In this month’s Investment Strategy Note we discuss the relationship between bear markets and recessions and why trying to time the bottom of a bear market can be a very costly strategy for investors.
- Bear markets often go hand in hand with recessions, but not always.
- The current bear market has been faster and more severe than usual, but it is not yet clear if it will be a shallow (“Gummy Bear”) or a deep downturn (“Grizzly Bear”).
- Bear market recoveries associated with recessions generally start to recover before the recession is over and earnings growth has bottomed.
- Returns coming out of bear markets tend to be stronger than normal, especially in the first year. Staying out of the market can mean missing out on the rebound.
- Attempting to time the bottom of a bear market can be counterproductive. Being a few days or weeks too late, or too early, can mean failing to outperform a buy and hold strategy.
Separating Bear Markets from Recessions
After a savage sell off, the S&P 500, along with some other major indices, has now officially entered bear market territory – a fall of 20% or more from recent highs.
But investors are now worried that the sell-off could be even worse if the US and major economies tip into recession.
Yet while bear markets and recessions are often linked, from an investment perspective they should be understood as distinct. Why? Recession linked bear markets tend to be deeper and with a slower recovery in share markets.
Bears and recessions don’t always hunt together
Firstly, bear markets and recessions do not always coincide.
Worsening economic conditions do have an impact on the psychology of the markets, which are inevitably driven by sentiment as well as fundamentals. Investors often respond to fears of recession, or growing pessimism about the overall economy, by becoming more risk averse and reducing their exposure to equities.
Yet four of the bear markets after World War II did not lead to a recession. For instance, the two bear markets in the 1960s that did not prefigure a recession were driven by interventions by the Federal Reserve to tame inflation, which allowed the authorities to orchestrate a “soft landing”.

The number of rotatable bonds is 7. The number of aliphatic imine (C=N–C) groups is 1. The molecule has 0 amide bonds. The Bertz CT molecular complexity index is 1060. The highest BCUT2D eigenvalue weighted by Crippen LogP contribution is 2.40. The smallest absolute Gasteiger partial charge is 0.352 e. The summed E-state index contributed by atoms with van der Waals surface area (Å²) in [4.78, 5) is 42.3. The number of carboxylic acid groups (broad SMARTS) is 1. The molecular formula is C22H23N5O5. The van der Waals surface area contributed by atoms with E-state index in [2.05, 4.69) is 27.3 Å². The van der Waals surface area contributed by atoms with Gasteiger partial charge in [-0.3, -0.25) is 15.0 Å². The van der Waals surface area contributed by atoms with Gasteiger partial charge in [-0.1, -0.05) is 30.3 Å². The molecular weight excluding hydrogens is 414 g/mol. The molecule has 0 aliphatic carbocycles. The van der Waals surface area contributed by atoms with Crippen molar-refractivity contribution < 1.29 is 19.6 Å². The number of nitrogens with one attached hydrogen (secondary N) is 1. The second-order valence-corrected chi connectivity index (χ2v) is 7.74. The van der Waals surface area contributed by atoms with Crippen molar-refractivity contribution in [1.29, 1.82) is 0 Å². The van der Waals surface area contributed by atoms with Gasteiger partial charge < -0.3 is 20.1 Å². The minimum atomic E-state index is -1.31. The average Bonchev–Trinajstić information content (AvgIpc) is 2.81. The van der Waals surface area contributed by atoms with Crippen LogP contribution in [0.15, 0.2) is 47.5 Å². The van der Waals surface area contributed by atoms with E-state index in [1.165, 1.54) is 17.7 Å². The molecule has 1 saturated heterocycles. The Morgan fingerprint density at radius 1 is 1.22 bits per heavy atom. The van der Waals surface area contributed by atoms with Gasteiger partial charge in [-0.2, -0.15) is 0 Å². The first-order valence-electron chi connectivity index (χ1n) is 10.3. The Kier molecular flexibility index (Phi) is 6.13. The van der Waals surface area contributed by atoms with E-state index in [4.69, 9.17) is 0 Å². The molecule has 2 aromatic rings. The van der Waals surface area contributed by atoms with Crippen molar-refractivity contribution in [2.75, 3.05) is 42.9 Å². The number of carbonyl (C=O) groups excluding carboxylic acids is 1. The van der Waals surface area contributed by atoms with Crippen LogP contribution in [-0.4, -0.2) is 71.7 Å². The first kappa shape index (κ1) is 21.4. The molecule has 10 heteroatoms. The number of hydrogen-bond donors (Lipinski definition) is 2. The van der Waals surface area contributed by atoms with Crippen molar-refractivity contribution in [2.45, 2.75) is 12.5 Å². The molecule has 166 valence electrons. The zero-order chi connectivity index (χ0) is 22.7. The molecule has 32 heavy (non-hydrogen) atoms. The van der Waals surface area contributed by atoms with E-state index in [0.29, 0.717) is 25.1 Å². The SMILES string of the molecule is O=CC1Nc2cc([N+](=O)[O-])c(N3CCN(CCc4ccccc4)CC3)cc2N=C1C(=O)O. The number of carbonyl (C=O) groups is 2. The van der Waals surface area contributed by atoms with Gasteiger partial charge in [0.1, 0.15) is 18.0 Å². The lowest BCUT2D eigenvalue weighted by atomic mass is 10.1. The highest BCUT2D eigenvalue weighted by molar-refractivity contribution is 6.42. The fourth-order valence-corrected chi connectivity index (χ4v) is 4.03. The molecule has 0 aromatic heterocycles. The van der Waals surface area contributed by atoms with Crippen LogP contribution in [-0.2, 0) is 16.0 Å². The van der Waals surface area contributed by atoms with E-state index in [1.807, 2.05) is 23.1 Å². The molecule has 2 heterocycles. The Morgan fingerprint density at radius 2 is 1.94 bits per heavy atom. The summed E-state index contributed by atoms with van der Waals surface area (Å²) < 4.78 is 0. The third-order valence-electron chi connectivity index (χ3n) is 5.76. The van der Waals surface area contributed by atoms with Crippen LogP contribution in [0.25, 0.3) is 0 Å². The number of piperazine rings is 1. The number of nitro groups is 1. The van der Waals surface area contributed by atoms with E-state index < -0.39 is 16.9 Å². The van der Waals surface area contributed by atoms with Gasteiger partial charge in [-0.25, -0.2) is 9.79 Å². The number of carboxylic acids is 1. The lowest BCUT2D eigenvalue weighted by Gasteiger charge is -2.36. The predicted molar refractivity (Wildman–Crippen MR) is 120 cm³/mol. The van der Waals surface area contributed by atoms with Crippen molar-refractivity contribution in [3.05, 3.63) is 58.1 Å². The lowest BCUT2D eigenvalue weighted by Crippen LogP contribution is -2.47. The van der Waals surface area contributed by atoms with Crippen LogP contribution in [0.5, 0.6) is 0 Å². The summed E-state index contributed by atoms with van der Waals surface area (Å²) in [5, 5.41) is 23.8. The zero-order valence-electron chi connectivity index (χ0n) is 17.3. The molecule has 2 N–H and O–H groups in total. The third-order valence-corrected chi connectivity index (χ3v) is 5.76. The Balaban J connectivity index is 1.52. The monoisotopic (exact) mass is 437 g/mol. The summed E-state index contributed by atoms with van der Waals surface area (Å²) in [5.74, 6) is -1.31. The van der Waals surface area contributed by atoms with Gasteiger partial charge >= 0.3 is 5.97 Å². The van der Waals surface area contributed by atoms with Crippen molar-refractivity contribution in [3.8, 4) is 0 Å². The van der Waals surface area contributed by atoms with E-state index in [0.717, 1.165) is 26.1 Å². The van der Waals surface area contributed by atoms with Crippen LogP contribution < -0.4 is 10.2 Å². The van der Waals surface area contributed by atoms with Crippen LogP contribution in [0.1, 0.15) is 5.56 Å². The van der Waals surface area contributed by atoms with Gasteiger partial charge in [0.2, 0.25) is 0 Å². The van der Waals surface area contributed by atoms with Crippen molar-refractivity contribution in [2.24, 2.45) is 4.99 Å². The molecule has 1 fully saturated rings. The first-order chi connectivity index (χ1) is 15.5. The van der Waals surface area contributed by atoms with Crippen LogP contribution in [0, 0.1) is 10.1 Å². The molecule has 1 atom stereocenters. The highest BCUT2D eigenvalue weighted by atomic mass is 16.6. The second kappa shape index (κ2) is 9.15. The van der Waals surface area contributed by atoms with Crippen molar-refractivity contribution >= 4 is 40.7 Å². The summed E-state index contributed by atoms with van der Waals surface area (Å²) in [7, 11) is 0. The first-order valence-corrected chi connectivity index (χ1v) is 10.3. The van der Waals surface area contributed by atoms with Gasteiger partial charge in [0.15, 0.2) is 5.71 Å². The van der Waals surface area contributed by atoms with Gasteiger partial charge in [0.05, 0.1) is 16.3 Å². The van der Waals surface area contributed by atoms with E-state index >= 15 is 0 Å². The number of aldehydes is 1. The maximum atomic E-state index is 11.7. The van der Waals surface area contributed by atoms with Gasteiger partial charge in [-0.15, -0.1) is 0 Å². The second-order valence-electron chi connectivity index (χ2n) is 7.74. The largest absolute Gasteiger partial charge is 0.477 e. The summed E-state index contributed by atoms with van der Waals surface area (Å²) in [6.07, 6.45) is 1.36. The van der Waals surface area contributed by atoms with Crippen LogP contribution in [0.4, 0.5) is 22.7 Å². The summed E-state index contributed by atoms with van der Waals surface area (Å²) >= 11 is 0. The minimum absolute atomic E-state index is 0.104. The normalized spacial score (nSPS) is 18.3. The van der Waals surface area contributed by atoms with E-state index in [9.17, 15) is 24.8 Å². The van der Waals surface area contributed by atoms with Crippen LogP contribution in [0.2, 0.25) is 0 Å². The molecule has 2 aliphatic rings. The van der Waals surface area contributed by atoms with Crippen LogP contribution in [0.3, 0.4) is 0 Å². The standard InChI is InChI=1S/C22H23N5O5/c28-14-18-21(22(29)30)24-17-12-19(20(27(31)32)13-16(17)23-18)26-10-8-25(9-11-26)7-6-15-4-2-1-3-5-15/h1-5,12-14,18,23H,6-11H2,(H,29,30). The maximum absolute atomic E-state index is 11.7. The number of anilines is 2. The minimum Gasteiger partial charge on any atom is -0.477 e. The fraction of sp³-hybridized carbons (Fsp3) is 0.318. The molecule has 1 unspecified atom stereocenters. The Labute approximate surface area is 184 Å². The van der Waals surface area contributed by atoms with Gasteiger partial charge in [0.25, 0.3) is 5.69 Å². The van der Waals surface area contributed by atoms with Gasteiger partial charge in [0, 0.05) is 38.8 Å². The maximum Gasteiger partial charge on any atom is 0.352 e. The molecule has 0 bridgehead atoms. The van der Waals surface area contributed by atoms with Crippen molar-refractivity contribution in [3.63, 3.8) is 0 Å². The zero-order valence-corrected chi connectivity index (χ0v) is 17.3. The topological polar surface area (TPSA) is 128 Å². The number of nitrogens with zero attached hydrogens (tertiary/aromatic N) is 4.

Gummy or Grizzly?
The recent fall in the market has been more severe than the average bear market and is close to a level that has, in the past, prefigured a recession. It remains to be seen if this bear market will be a ‘Gummy Bear’: a shallow fall, or a ‘Grizzly Bear’: a deep fall.
Bear markets that come before recessions tend to bottom out and begin to recover before the recession is over. Quick recoveries also tend to happen if no recession ensues (purple line):
The current bear market selloff has been more severe than average
as of 16 June, 2022
Source: Goldman Sachs Global Investment Research
Taking a historical perspective, in the 12 U.S. recessions since World War II, the S&P 500 index has contracted from peak to trough by a median of 24%. If this were to be replicated, the S&P 500 would fall to approximately 3650. An average decline of 30% would reduce the S&P 500 to 3360.
Falling valuations drive this bear market
So far, the US equity markets fall to date has mostly been about de-rating valuations (price to earnings ratios), so they are appropriate for a more normalised 3-4% long-term interest rate environment.
Over the last 15 months, the historical earnings multiple of the S&P 500 has fallen by almost half, from 32 times to 19 times at the time of writing – one of the swiftest and largest falls in valuation in history. The forward earnings multiple, which is based on expectations of future profitability, has fallen to around 16 times.
The current earnings multiples are still above the level hit by previous recession-linked bear markets, however. In the recession of 2020, the forward price earnings ratio fell to 13 times and in the recession of 2008 it dropped to nine times.
The question now is where to for earnings?
The market seems to be guessing whether harsher economic conditions will hit global corporate earnings, and, if so, how large the drop will be.
The picture will to some extent become clearer in the June quarter US reporting season (during July/August) but will probably not be fully evident until after the US September quarter reporting season in October and November.
Recession warning signs
The market is, however, flashing some warning lights about a recession.
One feature of this bear market, when compared with previous sell offs, is an unusually high level of volatility. About 20% of the trading days this year have seen the S&P 500 experience a price move greater than 2%. In the past 20 years, only 8% of annual trading days exhibited such volatility. It points to a high degree of uncertainty, although it should also be noted that about half of the turnover on the New York Stock Exchange is automated high-frequency trading, which could be contributing to the higher levels of activity.